There are fitness bands that track your daily steps and iPhone apps that trace your REM cycle and now students at the Art Center College of Design in Pasadena, California, have expanded tracking technology to the realm of nail beds. MFA candidates Kristina Ortega and Jenny Rodenhouse created digital sensors to provide bio feedback, behavior modification, and programmed reminders. The nails are designed to send pulses to the wearer when they are about to touch something, either to prohibit the act or to signal the user to track it.
Inspired by the ubiquity of nail salons, Ortega and Rodenhouse conceived of a new retail service that acts like a nail parlor with a technological twist. In these proposed pop-up shops, “technology technicians” embed fingernails with smart sensors that are customizable to provide different services, such as pulses to the user’s fingers. A small buzz to the fingertips could be programmed when the user touches a cigarette, for example, providing a physical reminder to abstain.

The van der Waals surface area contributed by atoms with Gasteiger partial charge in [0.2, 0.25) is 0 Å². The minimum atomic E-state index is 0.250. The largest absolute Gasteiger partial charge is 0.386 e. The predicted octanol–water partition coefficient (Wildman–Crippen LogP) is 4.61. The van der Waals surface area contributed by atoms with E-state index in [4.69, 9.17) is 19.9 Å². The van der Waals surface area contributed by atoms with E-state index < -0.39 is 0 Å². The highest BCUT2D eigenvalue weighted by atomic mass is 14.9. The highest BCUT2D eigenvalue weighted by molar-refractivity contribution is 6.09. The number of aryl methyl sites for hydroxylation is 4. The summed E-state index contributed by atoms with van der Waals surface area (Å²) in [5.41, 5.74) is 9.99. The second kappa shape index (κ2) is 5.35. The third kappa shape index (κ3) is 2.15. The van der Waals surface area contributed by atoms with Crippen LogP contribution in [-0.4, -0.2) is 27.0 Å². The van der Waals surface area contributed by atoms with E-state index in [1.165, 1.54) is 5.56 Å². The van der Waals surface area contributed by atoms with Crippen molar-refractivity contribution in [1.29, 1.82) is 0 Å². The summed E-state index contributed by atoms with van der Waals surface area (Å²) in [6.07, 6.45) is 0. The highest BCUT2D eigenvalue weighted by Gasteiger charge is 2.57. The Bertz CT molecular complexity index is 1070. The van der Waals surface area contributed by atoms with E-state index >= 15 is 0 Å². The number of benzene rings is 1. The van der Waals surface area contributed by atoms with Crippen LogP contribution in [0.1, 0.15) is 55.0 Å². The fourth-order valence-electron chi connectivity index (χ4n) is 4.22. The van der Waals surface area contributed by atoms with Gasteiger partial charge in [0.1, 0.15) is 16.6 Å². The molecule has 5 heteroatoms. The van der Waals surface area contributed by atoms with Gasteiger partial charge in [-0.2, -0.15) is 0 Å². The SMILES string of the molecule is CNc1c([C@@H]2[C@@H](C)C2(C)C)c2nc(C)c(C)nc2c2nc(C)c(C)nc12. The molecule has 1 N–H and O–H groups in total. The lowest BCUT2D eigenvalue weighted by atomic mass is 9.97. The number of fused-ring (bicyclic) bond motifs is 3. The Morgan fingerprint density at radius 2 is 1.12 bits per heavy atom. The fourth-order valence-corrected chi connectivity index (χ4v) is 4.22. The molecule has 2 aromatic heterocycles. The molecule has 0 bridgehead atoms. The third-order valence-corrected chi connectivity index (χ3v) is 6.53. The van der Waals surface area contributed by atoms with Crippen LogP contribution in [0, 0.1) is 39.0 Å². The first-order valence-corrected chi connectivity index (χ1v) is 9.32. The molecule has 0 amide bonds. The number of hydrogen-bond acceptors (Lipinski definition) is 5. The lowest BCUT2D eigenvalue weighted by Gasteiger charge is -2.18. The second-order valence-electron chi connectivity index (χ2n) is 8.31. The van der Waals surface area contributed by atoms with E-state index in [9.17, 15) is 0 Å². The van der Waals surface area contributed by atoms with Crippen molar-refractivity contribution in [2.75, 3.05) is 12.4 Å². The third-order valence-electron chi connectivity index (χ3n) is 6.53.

The project came out of an Art Center’s Media Design Practices course called Wearable Ecologies, which explores the possibilities and challenges of tech wearables. According to Ortega’s website, wearables are currently designed “for tech people by tech people.” This project, which they called Wearable Services, is trying to break through that barrier by creating a collaborative service industry that can be used in everyday life.